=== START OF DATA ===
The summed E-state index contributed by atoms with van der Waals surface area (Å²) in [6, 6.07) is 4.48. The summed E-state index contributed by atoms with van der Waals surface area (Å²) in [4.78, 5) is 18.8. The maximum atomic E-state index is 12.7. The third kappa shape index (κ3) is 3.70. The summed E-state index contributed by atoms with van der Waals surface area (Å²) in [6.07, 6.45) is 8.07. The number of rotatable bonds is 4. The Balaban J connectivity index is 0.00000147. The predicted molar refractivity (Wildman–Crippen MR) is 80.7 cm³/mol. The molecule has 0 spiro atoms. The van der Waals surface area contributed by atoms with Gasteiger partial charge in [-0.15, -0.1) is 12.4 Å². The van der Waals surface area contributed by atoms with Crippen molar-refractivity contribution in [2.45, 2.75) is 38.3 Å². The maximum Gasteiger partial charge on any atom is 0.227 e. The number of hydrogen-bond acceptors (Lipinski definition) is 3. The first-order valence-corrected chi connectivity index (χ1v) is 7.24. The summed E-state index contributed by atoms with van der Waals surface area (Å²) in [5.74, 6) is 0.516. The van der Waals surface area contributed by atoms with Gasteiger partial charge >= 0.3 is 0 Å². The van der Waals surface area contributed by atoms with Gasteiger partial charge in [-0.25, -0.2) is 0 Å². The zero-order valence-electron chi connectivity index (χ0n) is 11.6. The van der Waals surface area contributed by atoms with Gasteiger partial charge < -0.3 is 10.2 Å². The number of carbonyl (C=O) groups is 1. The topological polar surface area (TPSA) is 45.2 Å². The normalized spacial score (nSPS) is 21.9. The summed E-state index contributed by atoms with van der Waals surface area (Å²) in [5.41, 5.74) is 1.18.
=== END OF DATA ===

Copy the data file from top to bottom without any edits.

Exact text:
The summed E-state index contributed by atoms with van der Waals surface area (Å²) in [6, 6.07) is 4.48. The summed E-state index contributed by atoms with van der Waals surface area (Å²) in [4.78, 5) is 18.8. The maximum atomic E-state index is 12.7. The third kappa shape index (κ3) is 3.70. The summed E-state index contributed by atoms with van der Waals surface area (Å²) in [6.07, 6.45) is 8.07. The number of rotatable bonds is 4. The Balaban J connectivity index is 0.00000147. The predicted molar refractivity (Wildman–Crippen MR) is 80.7 cm³/mol. The molecule has 0 spiro atoms. The van der Waals surface area contributed by atoms with Gasteiger partial charge in [-0.15, -0.1) is 12.4 Å². The van der Waals surface area contributed by atoms with Crippen molar-refractivity contribution in [2.45, 2.75) is 38.3 Å². The maximum Gasteiger partial charge on any atom is 0.227 e. The number of hydrogen-bond acceptors (Lipinski definition) is 3. The first-order valence-corrected chi connectivity index (χ1v) is 7.24. The summed E-state index contributed by atoms with van der Waals surface area (Å²) in [5.74, 6) is 0.516. The van der Waals surface area contributed by atoms with Gasteiger partial charge >= 0.3 is 0 Å². The van der Waals surface area contributed by atoms with Gasteiger partial charge in [-0.25, -0.2) is 0 Å². The zero-order valence-electron chi connectivity index (χ0n) is 11.6. The van der Waals surface area contributed by atoms with Gasteiger partial charge < -0.3 is 10.2 Å². The number of carbonyl (C=O) groups is 1. The topological polar surface area (TPSA) is 45.2 Å². The normalized spacial score (nSPS) is 21.9. The summed E-state index contributed by atoms with van der Waals surface area (Å²) in [5.41, 5.74) is 1.18.